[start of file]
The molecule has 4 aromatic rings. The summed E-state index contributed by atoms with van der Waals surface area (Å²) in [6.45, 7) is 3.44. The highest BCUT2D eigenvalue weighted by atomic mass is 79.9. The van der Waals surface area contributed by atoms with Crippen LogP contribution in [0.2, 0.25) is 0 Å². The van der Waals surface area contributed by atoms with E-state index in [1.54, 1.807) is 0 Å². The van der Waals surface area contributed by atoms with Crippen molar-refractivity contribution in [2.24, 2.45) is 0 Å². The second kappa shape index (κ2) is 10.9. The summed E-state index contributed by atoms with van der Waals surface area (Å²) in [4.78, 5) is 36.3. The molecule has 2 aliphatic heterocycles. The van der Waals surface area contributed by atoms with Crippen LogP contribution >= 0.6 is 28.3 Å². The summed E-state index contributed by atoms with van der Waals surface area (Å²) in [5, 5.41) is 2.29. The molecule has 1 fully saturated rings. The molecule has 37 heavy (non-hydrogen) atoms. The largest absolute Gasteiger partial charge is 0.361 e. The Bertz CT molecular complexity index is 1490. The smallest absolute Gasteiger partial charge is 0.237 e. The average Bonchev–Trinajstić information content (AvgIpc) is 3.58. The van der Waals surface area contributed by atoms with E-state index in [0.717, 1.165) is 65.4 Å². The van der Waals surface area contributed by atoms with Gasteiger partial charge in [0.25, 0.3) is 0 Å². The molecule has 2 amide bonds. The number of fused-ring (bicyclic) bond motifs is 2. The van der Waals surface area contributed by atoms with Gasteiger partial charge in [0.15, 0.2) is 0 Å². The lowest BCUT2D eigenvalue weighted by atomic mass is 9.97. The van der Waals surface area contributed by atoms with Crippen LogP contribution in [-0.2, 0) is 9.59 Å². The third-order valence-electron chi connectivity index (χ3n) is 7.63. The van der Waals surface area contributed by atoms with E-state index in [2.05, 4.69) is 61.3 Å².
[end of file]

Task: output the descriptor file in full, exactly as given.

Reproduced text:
The molecule has 4 aromatic rings. The summed E-state index contributed by atoms with van der Waals surface area (Å²) in [6.45, 7) is 3.44. The highest BCUT2D eigenvalue weighted by atomic mass is 79.9. The van der Waals surface area contributed by atoms with Crippen LogP contribution in [0.2, 0.25) is 0 Å². The van der Waals surface area contributed by atoms with E-state index in [1.54, 1.807) is 0 Å². The van der Waals surface area contributed by atoms with Crippen molar-refractivity contribution in [2.24, 2.45) is 0 Å². The second kappa shape index (κ2) is 10.9. The summed E-state index contributed by atoms with van der Waals surface area (Å²) in [4.78, 5) is 36.3. The molecule has 2 aliphatic heterocycles. The van der Waals surface area contributed by atoms with Crippen LogP contribution >= 0.6 is 28.3 Å². The summed E-state index contributed by atoms with van der Waals surface area (Å²) in [5, 5.41) is 2.29. The molecule has 1 fully saturated rings. The molecule has 37 heavy (non-hydrogen) atoms. The largest absolute Gasteiger partial charge is 0.361 e. The Bertz CT molecular complexity index is 1490. The smallest absolute Gasteiger partial charge is 0.237 e. The average Bonchev–Trinajstić information content (AvgIpc) is 3.58. The van der Waals surface area contributed by atoms with E-state index in [0.717, 1.165) is 65.4 Å². The van der Waals surface area contributed by atoms with Gasteiger partial charge in [0.25, 0.3) is 0 Å². The molecule has 2 amide bonds. The number of fused-ring (bicyclic) bond motifs is 2. The van der Waals surface area contributed by atoms with Gasteiger partial charge in [0.15, 0.2) is 0 Å². The lowest BCUT2D eigenvalue weighted by atomic mass is 9.97. The van der Waals surface area contributed by atoms with Crippen LogP contribution in [-0.2, 0) is 9.59 Å². The third-order valence-electron chi connectivity index (χ3n) is 7.63. The van der Waals surface area contributed by atoms with E-state index in [2.05, 4.69) is 61.3 Å².